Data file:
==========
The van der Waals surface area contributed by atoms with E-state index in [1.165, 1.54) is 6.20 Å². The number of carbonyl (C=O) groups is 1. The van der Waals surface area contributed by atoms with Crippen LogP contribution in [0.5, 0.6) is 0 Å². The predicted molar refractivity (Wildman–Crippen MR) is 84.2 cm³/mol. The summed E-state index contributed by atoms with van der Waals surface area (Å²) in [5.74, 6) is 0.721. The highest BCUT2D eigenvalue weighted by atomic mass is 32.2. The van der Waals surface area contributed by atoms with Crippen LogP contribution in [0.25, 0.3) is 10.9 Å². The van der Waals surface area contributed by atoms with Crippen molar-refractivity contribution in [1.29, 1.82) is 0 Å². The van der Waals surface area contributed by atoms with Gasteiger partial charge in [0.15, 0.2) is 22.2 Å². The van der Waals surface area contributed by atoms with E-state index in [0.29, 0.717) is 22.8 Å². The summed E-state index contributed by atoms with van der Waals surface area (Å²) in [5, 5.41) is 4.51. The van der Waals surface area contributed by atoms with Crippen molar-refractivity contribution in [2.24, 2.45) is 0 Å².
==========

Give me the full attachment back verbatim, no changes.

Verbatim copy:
The van der Waals surface area contributed by atoms with E-state index in [1.165, 1.54) is 6.20 Å². The number of carbonyl (C=O) groups is 1. The van der Waals surface area contributed by atoms with Crippen LogP contribution in [0.5, 0.6) is 0 Å². The predicted molar refractivity (Wildman–Crippen MR) is 84.2 cm³/mol. The summed E-state index contributed by atoms with van der Waals surface area (Å²) in [5.74, 6) is 0.721. The highest BCUT2D eigenvalue weighted by atomic mass is 32.2. The van der Waals surface area contributed by atoms with Crippen LogP contribution in [0.25, 0.3) is 10.9 Å². The van der Waals surface area contributed by atoms with Crippen molar-refractivity contribution in [1.29, 1.82) is 0 Å². The van der Waals surface area contributed by atoms with Gasteiger partial charge in [0.15, 0.2) is 22.2 Å². The van der Waals surface area contributed by atoms with E-state index in [0.29, 0.717) is 22.8 Å². The summed E-state index contributed by atoms with van der Waals surface area (Å²) in [5, 5.41) is 4.51. The van der Waals surface area contributed by atoms with Crippen molar-refractivity contribution in [2.24, 2.45) is 0 Å².